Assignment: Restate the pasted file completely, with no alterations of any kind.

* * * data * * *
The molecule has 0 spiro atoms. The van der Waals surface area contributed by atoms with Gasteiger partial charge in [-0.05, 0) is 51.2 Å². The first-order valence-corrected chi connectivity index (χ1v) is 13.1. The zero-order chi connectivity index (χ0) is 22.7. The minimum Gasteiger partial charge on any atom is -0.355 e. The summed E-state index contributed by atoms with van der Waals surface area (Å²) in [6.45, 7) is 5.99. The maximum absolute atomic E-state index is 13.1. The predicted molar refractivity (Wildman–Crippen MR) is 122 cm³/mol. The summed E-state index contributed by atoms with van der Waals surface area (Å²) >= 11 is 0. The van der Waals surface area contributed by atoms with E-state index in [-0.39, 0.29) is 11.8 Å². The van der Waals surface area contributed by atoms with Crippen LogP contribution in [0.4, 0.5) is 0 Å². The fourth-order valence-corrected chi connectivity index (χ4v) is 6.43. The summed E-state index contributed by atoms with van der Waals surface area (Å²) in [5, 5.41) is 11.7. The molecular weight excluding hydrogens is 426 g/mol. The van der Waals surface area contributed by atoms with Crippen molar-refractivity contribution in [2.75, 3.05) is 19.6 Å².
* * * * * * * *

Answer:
The molecule has 0 spiro atoms. The van der Waals surface area contributed by atoms with Gasteiger partial charge in [-0.05, 0) is 51.2 Å². The first-order valence-corrected chi connectivity index (χ1v) is 13.1. The zero-order chi connectivity index (χ0) is 22.7. The minimum Gasteiger partial charge on any atom is -0.355 e. The summed E-state index contributed by atoms with van der Waals surface area (Å²) in [6.45, 7) is 5.99. The maximum absolute atomic E-state index is 13.1. The predicted molar refractivity (Wildman–Crippen MR) is 122 cm³/mol. The summed E-state index contributed by atoms with van der Waals surface area (Å²) >= 11 is 0. The van der Waals surface area contributed by atoms with E-state index in [-0.39, 0.29) is 11.8 Å². The van der Waals surface area contributed by atoms with Crippen LogP contribution in [0.4, 0.5) is 0 Å². The fourth-order valence-corrected chi connectivity index (χ4v) is 6.43. The summed E-state index contributed by atoms with van der Waals surface area (Å²) in [5, 5.41) is 11.7. The molecular weight excluding hydrogens is 426 g/mol. The van der Waals surface area contributed by atoms with Crippen molar-refractivity contribution in [2.75, 3.05) is 19.6 Å².